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Albuquerque’s Traditional Bizcochito Recipe
Whether you live in the Albuquerque community OR you’ve passed through during the holidays, chances are you’ve been offered a Bizcochito. For those of you who don’t know, a Bizcochito is a crisp cookie, flavored with cinnamon and anise. Traditionally, the cookies are cut into the shape of stars and crescent moons, but you can cut them however you’d like (our kids like ours in the shape of a Christmas tree!).
In honor of this Albuquerque tradition, we are posting the recipe for Bizcochitos that we borrowed from NewMexico.org (you can find the original recipe here.)
Makes about 6 dozen medium-size cookies
5 to 6 cups all-purpose flour
1 tablespoon baking powder
¼ teaspoon salt
1 pound lard (or butter), softened
1 cup granulated sugar
3 large eggs
1½ tablespoons ground anise seeds
½ cup orange juice, preferably fresh
1 ounce (2 tablespoons) whiskey (optional)
¼ cup granulated sugar
¾ teaspoon ground cinnamon
For the cookies:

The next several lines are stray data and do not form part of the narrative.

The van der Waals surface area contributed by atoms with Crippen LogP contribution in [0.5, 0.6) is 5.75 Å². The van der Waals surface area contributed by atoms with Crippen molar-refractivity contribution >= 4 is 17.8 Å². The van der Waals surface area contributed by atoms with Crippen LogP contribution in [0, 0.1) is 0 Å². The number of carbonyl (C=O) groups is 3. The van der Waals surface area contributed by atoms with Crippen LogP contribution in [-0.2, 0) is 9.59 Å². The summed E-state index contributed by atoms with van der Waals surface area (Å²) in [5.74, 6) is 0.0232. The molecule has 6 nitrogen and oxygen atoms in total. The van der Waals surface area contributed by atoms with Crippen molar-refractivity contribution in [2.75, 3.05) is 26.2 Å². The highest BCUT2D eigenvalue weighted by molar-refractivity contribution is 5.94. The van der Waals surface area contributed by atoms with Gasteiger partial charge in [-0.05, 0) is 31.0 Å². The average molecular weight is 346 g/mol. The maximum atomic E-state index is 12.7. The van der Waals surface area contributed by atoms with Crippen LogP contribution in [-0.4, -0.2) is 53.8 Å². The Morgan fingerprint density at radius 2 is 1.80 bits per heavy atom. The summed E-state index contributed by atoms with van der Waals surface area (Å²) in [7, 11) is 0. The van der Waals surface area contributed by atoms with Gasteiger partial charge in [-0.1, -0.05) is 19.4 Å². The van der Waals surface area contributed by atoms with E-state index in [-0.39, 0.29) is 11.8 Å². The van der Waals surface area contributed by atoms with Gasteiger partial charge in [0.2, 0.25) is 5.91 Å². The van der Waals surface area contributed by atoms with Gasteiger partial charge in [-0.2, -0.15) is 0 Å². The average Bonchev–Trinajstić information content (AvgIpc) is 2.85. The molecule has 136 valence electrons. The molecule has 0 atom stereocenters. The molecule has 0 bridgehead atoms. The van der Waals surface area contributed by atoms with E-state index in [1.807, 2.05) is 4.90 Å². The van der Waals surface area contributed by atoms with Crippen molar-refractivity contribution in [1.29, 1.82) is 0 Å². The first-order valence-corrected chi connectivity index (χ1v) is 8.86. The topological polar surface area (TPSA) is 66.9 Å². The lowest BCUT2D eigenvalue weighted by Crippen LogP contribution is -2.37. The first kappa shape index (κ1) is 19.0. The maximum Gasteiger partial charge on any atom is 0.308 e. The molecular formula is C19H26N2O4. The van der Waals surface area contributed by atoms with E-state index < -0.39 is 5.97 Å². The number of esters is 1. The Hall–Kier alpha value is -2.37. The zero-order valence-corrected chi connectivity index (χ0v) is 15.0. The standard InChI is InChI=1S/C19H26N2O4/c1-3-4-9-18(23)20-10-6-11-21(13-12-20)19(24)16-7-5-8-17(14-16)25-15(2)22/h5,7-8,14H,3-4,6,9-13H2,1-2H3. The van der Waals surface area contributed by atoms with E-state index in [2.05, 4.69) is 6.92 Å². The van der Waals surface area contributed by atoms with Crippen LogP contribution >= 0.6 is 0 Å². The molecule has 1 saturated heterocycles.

Preheat oven to 425° F.
Sift the flour, baking powder, and salt together in large bowl.
Beat lard or butter in electric mixer, gradually adding sugar until extremely light
and fluffy; about 8 minutes. Stop mixer every couple minutes to scrape down
sides of mixing bowl.
Add eggs singularly, incorporating each one in completely before adding
Mix the dry ingredients into the batter, beating only until mixed.
Add anise seeds, whiskey, and orange juice. A stiff dough, almost like a pie-crust is
what you’re after.
Add some or all of remaining flour, as needed, to get
Spoon dough into cookie press, if you wish. Push out dough into shaped
cookies on ungreased cookie sheets. If you don’t have a cookie press or
prefer to make them with cookie cutters, the dough can be rolled out ¼
inch thick on floured work surface and cut into favorite shapes, then
arranged on cookie sheets. In either case, avoid handling the dough more than necessary.
Bake cookies 12 to 15 minutes.
For the coating:
Toss together the granulated sugar and cinnamon until well blended.
Place cookies on baking rack to cool.
Once cooled enough to touch, roll cookies in the coating mixture and enjoy!
Cookies can be stored for up to a week… IF they last that long!
We hope this recipe helps you enjoy your holiday season that much more! Make sure you check out our next post on hot to make a Luminarias for New Mexico’s oldest Christmas tradition: The Luminarias Festival!
If you need any electrical help whether it’s for hanging Christmas lights, replacing circuits and breakers, or troubleshooting electrical issues, call us anytime @ 505-554-3313 and don’t forget to ask us about our extended Work Warranty.